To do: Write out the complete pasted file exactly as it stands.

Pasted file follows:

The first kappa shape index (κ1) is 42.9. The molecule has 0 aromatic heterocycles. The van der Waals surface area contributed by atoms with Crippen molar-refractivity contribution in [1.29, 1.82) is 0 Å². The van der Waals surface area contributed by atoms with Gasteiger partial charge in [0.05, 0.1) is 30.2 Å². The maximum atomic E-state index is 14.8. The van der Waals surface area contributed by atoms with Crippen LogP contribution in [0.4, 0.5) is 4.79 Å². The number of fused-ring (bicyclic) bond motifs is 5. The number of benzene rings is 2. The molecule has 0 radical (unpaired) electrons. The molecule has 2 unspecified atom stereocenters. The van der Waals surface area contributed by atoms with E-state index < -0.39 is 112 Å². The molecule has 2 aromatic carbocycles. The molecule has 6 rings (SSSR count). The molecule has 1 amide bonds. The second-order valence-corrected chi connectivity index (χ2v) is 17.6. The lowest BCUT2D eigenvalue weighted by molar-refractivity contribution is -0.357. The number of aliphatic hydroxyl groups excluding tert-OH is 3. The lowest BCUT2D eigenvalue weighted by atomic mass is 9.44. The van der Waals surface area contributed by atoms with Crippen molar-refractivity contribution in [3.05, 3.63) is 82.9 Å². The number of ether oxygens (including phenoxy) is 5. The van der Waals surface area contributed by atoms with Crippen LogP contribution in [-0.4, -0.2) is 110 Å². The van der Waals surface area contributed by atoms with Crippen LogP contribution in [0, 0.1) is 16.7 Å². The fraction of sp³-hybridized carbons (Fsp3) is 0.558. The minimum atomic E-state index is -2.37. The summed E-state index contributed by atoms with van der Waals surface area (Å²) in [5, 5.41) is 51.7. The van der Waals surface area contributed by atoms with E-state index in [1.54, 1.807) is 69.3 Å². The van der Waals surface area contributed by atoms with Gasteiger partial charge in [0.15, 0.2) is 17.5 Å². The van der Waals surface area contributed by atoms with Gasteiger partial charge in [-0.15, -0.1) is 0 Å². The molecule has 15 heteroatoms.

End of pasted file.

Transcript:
The first kappa shape index (κ1) is 42.9. The molecule has 0 aromatic heterocycles. The van der Waals surface area contributed by atoms with Crippen molar-refractivity contribution in [1.29, 1.82) is 0 Å². The van der Waals surface area contributed by atoms with Gasteiger partial charge in [0.05, 0.1) is 30.2 Å². The maximum atomic E-state index is 14.8. The van der Waals surface area contributed by atoms with Crippen LogP contribution in [0.4, 0.5) is 4.79 Å². The number of fused-ring (bicyclic) bond motifs is 5. The number of benzene rings is 2. The molecule has 0 radical (unpaired) electrons. The molecule has 2 unspecified atom stereocenters. The van der Waals surface area contributed by atoms with E-state index < -0.39 is 112 Å². The molecule has 2 aromatic carbocycles. The molecule has 6 rings (SSSR count). The molecule has 1 amide bonds. The second-order valence-corrected chi connectivity index (χ2v) is 17.6. The lowest BCUT2D eigenvalue weighted by molar-refractivity contribution is -0.357. The number of aliphatic hydroxyl groups excluding tert-OH is 3. The lowest BCUT2D eigenvalue weighted by atomic mass is 9.44. The van der Waals surface area contributed by atoms with Crippen molar-refractivity contribution in [3.05, 3.63) is 82.9 Å². The number of ether oxygens (including phenoxy) is 5. The van der Waals surface area contributed by atoms with Crippen LogP contribution in [-0.4, -0.2) is 110 Å². The van der Waals surface area contributed by atoms with Crippen LogP contribution in [0, 0.1) is 16.7 Å². The fraction of sp³-hybridized carbons (Fsp3) is 0.558. The minimum atomic E-state index is -2.37. The summed E-state index contributed by atoms with van der Waals surface area (Å²) in [5, 5.41) is 51.7. The van der Waals surface area contributed by atoms with E-state index in [1.54, 1.807) is 69.3 Å². The van der Waals surface area contributed by atoms with Gasteiger partial charge in [0.15, 0.2) is 17.5 Å². The van der Waals surface area contributed by atoms with Gasteiger partial charge in [-0.15, -0.1) is 0 Å². The molecule has 15 heteroatoms.